Well, of course they did. Stewart would have to transition from his position as ring-leader of a self-righteous consciously left-leaning production of elaborate political theater staffed by a crew of reporters trained to mislead any interview subject they disagree with and plug every package into their preplanned narrative to…

Hm, well, I guess he’d have to transition to doing it weekly. “Meet the Press” would have gained, at least in entertainment value if not integrity, and Stewart would have lost. He would have lost his universal out—as Allahpundit has called it, the option to pop the clown nose on when needed to escape ethical conundrums or pressing questions. Hey, guys, don’t get all bent out of shape. He’s just a lowly comedian, the Unfrozen Caveman Lawyer of current events:

This Sunday marks Chuck Todd’s one-month anniversary in the anchor chair at Meet the Press. Despite an opening-week ratings spike from his exclusive sit-down interview with President Obama, the Todd-helmed show has settled back into third place behind ABC’s This Week and CBS’s Face the Nation. This has been frustrating to NBC News executives, who at one point had considered going in a radically different direction with the show.

Before choosing Todd, NBC News president Deborah Turness held negotiations with Jon Stewart about hosting Meet the Press, according to three senior television sources with knowledge of the talks. One source explained that NBC was prepared to offer Stewart virtually “anything” to bring him over. “They were ready to back the Brink’s truck up,” the source said. A spokesperson for NBC declined to comment. James Dixon, Stewart’s agent, did not respond to multiple requests for comment.

It makes sense that NBC would make a run at Stewart. The comedian-cum-media-critic possesses something that broadcast executives covet: a loyal, young audience. And it’s not the first time NBC tried recruiting him. According to sources, NBC Entertainment courted Stewart several years ago for a 10 p.m. variety show (the slot ultimately went to Jay Leno). This April, CBS announced Stewart’s Comedy Central colleague Stephen Colbert will replace David Letterman next year.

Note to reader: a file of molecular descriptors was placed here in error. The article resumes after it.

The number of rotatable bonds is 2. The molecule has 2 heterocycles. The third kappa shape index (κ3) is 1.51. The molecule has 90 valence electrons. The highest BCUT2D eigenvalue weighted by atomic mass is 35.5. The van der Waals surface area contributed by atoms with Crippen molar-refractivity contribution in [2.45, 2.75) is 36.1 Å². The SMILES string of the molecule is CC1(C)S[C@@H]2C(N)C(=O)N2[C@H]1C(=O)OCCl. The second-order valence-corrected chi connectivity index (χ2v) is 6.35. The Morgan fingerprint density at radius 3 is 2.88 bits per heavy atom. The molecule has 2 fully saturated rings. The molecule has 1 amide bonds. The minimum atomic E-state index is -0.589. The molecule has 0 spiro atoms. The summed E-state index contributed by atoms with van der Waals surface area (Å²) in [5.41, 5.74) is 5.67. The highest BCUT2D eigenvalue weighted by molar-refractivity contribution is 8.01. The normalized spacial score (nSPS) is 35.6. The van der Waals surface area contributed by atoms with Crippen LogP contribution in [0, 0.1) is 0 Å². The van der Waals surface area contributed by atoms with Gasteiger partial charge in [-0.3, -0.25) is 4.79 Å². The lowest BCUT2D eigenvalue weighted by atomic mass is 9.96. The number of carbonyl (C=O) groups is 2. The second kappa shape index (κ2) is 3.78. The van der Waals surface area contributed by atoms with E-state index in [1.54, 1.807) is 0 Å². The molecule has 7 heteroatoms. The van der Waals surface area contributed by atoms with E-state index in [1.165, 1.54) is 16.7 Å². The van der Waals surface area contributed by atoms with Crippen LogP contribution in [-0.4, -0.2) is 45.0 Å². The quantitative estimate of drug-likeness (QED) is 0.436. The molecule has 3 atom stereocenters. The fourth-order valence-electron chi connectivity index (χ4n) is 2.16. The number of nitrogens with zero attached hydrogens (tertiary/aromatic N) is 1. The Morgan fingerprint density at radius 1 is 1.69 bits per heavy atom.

I must say, despite my occasional annoyance at Stewart’s shtick, he has been at times a better and tougher interviewer of major political players than the David Gregorys of the world. His segments skewering Washington failures, unencumbered as they are by Beltway euphemism and fraught as they are with palpable liberal disappointment in the government, are effective in their oh-my-God-you’ve-got-to-be-kidding-me tone. Those parts wouldn’t fit badly on a weekly straight news show.

But even taking into consideration the generally very, very low opinion I have of mainstream media integrity, the standard operating procedure of “The Daily Show” bits is to manipulate both subjects and viewers, sometimes in very underhanded ways. They invite interviewees under false pretenses, do hours worth of interviews, asking the same questions over and over to get the properly silly or downright stupid soundbites they need. If they don’t get them that way, they’re happy to clip or edit them accordingly, sandwich them with reaction shots that didn’t happen, and insert awkward looks and pauses from what the subjects thought was B-roll. It is a rare conservative who comes out of the process looking decent, though I must congratulate my beautiful, poised, and funny friend Kelly Maher for doing the nearly impossible.

And, I guess all that is fine for a comedy show. But, as someone who has made the occasional (much less funny) political video and parody, I would be pretty uncomfortable using the techniques they use. Even as an outright, confessed ideologue, I feel like I have an obligation to be honest about where I stand, give responsible treatment to the news, and not actively exploit those who are kind enough to talk to me. The “Daily Show,” comedy or not, purports to be offering some kind of insight on culture and politics, but feels no such compunction, at least in the produced bits. One wonders what it might look like if anyone held those segments to the release-all-tape standard to which the media holds, say, James O’Keefe’s productions. And, while it’s all certainly entertaining, there’s no need to enshrine this kind of thing in the straight news world by bringing Stewart over to rescue the deadly dull Sunday show format from itself. Good Lord, imagine what they’d all make up after Stewart unleashed them!

If you’re interested in a real shot at reviving any of them, will someone please just put Tapper in charge?